• Building Consents
    Building Consent issuance dwindled in the few months leading up to the September General Election. It has since gained a head of steam in October. There were a number of reasons consents tapered off, including lower business confidence and some wariness around Labour’s plans to introduce capital gains tax. With the return of a national-led government we expect consent issuance to rise again. New dwelling issuance was up 22% to the year ending October 30…the most consents issued in a 12 month period since May 2008. Auckland’s consents were up 31% on the previous October year, which is a step in the right direction.
  • Housing Confidence
    Housing price expectations remain high according to the ASB NZ Housing Confidence Survey for the October 2014 quarter. Just under half of the respondents expect house prices to continue to rise. This is pretty much in line with the previous quarter reports for the year, but has declined a small amount from late 2013. A net 8% of respondents think it is not a good time to buy a house, a figure that is more optimistic than the last quarter. We expect this largely to be due to an easing on mortgage rates and lending restrictions in the latter part of the year.

Where to from here for the market?

In terms of investment, Auckland remains one of the more logical choices…and the one most asked about. Despite what many of you off shore are reading about the tens of thousands of new houses going up overnight in the new Special Housing Areas (SHA’s), Auckland’s biggest housing challenge is supply. It is difficult to see prices easing, until the supply-demand picture is re-balanced. Auckland started with a shortage in 2008, then hit record low levels for construction, levels we hadn’t seen since the 60’s. It has recovered somewhat, but currently tracking at 7000 building consents a year is a long way off the 13,000 dwellings that need to be built each year to meet the demand outlined in the proposed Unitary Plan (the blueprint that will dictate how Auckland grows over the next 30 years).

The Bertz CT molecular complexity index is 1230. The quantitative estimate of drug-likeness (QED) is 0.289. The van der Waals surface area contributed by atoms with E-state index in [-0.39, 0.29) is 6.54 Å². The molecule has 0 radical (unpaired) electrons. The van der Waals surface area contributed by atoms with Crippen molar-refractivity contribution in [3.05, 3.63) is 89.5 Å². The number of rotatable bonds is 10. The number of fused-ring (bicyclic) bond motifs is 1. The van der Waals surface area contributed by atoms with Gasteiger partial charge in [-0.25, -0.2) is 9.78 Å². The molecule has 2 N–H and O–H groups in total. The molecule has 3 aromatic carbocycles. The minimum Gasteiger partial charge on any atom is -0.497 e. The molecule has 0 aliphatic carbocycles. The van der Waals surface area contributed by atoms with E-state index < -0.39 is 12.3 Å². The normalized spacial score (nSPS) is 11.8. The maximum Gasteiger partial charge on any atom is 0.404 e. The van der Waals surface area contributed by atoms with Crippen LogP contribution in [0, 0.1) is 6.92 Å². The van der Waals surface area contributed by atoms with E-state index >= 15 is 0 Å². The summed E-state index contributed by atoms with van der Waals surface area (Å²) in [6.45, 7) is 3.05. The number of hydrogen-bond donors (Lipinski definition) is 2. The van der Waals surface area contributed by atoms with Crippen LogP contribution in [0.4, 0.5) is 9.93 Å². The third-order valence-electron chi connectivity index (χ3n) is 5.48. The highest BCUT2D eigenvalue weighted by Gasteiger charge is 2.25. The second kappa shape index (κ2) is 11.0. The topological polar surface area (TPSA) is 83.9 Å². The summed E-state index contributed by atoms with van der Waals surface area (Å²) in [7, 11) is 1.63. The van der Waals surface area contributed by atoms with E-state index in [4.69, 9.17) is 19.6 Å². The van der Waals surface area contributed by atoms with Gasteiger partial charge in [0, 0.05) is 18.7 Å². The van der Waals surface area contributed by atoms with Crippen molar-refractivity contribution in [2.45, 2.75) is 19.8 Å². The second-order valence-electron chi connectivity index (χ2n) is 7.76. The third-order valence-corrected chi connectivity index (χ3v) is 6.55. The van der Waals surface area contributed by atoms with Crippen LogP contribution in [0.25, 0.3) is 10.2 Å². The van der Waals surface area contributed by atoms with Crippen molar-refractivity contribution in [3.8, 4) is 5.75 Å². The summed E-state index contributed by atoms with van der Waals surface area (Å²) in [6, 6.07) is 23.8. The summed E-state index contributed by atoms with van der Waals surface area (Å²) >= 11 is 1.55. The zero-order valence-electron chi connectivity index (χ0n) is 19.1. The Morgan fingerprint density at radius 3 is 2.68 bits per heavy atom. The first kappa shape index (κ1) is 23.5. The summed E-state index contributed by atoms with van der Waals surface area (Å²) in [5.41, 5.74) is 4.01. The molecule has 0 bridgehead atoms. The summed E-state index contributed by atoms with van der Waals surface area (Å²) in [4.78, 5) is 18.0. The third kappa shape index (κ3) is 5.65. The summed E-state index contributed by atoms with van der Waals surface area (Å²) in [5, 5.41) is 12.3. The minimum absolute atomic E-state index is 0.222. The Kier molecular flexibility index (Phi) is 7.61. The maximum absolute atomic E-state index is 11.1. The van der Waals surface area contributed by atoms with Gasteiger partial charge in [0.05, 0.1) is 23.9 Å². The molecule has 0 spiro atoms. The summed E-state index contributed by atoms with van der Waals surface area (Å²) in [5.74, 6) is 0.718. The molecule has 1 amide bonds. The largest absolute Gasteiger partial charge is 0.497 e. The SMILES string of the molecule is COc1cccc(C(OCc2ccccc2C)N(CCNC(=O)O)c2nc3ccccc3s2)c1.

You might think the Housing Accord is the knight in shining armour to kick-start Auckland’s supply catch up. In reality it is fraught with challenges. There are a number of considerations….just because land is physically available doesn’t mean a landowner will develop it. If he/she can afford the rates then landbanking until the pressures on the city grow and push prices up further has always proved itself to be a good option; there is reform required with the Resource Management Act (RMA) to strike a better balance between growing the economy and protecting the environment; there’s disagreement between central and local government on who should pay development contributions – the developer or the ratepayer; conflict between the landowner and the developer on cost-sharing; planning tools – district plans etc, take too long. This at least gives you a taste of the challenges and the disconnect between the theory and the reality. While demand outstrips supply, the pressure on house prices will continue.